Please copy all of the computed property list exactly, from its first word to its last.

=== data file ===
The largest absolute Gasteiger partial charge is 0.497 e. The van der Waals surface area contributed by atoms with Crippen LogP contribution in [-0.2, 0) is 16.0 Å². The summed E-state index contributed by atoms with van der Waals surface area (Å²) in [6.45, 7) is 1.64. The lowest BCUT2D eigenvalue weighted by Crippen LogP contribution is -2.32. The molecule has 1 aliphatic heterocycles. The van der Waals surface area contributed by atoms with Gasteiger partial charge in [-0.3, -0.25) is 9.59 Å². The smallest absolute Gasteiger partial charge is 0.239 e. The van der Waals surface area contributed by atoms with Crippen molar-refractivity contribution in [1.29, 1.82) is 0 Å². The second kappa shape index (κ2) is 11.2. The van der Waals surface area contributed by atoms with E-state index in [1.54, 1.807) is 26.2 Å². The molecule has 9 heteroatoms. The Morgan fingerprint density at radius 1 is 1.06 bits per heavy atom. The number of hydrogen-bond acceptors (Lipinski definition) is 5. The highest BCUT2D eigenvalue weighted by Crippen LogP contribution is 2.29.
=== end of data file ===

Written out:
The largest absolute Gasteiger partial charge is 0.497 e. The van der Waals surface area contributed by atoms with Crippen LogP contribution in [-0.2, 0) is 16.0 Å². The summed E-state index contributed by atoms with van der Waals surface area (Å²) in [6.45, 7) is 1.64. The lowest BCUT2D eigenvalue weighted by Crippen LogP contribution is -2.32. The molecule has 1 aliphatic heterocycles. The van der Waals surface area contributed by atoms with Gasteiger partial charge in [-0.3, -0.25) is 9.59 Å². The smallest absolute Gasteiger partial charge is 0.239 e. The van der Waals surface area contributed by atoms with Crippen molar-refractivity contribution in [1.29, 1.82) is 0 Å². The second kappa shape index (κ2) is 11.2. The van der Waals surface area contributed by atoms with E-state index in [1.54, 1.807) is 26.2 Å². The molecule has 9 heteroatoms. The Morgan fingerprint density at radius 1 is 1.06 bits per heavy atom. The number of hydrogen-bond acceptors (Lipinski definition) is 5. The highest BCUT2D eigenvalue weighted by Crippen LogP contribution is 2.29.